In mid-July, Assistant Curator of Education for Visitor Engagement Kristi McMillan attended a weeklong workshop at the University of Delaware to reconstruct The Hebrew Prophet, a 14th-century painting by the Florentine artist Giovanni del Biondo. The Hebrew Prophet was one of several panels that together made up the high altarpiece for the church of San Giovanni Valdarno in Arezzo, a town in the Tuscany region of central Italy. The panel, now separated from most of its original companions, is owned by the Museo de Arte de Ponce in Puerto Rico.
A “reconstruction” differs from a reproduction or copy in that a reconstruction follows, as closely as possible, the artist’s original materials and creative process. A reconstruction also reveals a visual record of the layers and techniques used, allowing viewers to participate in each step of its creation.
The University of Delaware is home to one of the few art conservation training programs in the country. Faculty and students there have offered the workshop for the past two years thanks to the generosity of the Kress Foundation, which continues the legacy of Samuel H. Kress (1863-1955). Mr. Kress, owner of a successful chain of “five-and-dime” retail stores, collected Old Master paintings and other European art that he then donated to institutions around the country. Institutions with a Kress collection, including the BMA, were invited to participate in the workshop to create a reconstruction that will aid in educating visitors about historical painting materials and techniques.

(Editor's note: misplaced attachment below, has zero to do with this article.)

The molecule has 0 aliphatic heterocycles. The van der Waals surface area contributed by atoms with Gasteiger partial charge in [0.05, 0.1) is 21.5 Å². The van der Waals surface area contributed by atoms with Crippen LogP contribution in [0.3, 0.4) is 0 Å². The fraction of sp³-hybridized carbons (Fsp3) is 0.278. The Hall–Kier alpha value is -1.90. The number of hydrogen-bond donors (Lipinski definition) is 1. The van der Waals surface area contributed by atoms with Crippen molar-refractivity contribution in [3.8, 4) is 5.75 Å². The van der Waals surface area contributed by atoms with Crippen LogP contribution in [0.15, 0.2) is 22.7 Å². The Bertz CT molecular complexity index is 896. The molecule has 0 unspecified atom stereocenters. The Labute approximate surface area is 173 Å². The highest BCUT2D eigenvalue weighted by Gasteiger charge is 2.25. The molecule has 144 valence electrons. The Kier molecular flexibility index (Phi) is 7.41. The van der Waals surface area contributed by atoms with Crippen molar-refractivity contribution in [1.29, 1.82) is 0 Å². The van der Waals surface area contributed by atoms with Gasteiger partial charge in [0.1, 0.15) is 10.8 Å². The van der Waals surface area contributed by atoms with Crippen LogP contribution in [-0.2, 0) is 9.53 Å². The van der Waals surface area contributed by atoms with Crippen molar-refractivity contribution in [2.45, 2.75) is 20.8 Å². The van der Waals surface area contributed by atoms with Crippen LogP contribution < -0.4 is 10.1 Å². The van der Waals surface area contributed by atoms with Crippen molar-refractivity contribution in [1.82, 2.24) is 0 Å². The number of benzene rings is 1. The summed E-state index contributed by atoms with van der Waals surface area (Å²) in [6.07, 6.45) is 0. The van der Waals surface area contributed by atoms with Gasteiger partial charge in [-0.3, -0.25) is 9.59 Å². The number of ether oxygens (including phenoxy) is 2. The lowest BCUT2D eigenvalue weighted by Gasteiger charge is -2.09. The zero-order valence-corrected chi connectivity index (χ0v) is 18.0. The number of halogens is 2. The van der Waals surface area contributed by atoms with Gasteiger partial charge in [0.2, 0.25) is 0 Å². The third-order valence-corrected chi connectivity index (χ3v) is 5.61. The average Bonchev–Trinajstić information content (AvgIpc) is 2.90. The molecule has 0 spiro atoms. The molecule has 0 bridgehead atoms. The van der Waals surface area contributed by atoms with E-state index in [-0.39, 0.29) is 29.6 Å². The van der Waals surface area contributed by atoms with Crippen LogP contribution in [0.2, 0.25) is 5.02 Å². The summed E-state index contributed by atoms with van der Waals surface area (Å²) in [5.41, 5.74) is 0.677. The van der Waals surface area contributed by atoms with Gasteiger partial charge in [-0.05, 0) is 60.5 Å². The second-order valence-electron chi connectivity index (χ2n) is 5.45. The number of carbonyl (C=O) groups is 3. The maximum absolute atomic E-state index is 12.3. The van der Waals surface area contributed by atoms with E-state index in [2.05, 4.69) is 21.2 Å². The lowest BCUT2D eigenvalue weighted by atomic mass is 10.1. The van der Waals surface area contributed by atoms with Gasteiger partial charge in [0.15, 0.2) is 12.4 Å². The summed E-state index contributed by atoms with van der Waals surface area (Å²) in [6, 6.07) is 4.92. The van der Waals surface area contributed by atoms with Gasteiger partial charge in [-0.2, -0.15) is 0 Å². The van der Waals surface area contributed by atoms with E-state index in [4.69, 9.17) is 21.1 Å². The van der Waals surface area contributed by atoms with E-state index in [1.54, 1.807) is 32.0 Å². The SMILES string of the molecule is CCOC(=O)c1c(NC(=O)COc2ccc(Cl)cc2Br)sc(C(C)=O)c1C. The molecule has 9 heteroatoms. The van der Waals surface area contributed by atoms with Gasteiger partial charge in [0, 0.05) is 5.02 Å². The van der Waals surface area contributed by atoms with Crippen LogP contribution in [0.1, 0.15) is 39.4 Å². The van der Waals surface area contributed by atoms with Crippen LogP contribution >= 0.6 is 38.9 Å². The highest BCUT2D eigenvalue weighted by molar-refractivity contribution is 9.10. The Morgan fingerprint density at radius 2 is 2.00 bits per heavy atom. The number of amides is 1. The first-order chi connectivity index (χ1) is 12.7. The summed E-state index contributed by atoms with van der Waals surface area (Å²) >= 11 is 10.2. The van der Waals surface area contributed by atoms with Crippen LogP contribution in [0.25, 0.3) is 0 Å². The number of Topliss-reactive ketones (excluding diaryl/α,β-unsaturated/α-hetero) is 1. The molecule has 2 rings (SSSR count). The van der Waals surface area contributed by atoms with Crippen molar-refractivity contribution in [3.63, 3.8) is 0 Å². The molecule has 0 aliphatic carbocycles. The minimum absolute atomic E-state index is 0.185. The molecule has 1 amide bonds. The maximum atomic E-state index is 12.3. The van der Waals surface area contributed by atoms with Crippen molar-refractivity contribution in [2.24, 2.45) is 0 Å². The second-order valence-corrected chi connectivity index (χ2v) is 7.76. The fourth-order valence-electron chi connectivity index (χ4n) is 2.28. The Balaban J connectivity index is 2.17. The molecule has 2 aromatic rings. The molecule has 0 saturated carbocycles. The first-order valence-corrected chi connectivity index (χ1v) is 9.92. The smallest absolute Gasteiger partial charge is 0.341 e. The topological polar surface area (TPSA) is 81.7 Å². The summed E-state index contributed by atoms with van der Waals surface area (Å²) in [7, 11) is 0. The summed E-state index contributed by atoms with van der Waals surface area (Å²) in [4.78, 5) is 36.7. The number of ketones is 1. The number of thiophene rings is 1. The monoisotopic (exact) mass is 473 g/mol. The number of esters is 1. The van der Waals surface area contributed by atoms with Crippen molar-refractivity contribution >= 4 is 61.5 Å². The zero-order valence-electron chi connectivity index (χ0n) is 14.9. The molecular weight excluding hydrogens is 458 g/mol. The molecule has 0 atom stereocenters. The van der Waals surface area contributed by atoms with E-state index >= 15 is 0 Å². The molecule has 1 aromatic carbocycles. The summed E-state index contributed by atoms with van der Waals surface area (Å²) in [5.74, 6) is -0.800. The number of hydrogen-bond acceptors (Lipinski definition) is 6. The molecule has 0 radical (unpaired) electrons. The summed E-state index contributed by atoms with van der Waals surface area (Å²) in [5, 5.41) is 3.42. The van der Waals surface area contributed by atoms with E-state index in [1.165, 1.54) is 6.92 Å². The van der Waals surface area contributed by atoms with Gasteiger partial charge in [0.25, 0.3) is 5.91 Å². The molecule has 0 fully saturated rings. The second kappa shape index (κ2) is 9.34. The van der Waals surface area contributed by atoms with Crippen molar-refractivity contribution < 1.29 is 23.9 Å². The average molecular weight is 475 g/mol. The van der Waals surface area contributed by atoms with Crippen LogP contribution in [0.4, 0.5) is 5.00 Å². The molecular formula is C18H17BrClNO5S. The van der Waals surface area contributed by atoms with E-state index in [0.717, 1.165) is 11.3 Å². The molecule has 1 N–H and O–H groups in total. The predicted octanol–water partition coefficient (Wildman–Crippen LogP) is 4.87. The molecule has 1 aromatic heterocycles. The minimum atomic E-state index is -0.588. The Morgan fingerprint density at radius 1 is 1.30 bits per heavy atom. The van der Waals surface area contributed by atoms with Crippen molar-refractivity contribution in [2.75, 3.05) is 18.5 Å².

This fall, the reconstruction will provide the centerpiece for a new learning station in the early Renaissance gallery at the BMA. The station will explore how 14th- and 15th-century Italian artists built up paintings on wooden panels from animal glue, linen, ground gypsum, charcoal, ink, egg yolks, naturally occurring pigments, gold leaf, and other unlikely materials.
To learn more about historical materials and techniques, the science of art conservation, and the Kress Reconstruction Project, visit UD’s Technical Art History website here. To learn more about The Hebrew Prophet and how the BMA’s reconstruction was made, click here.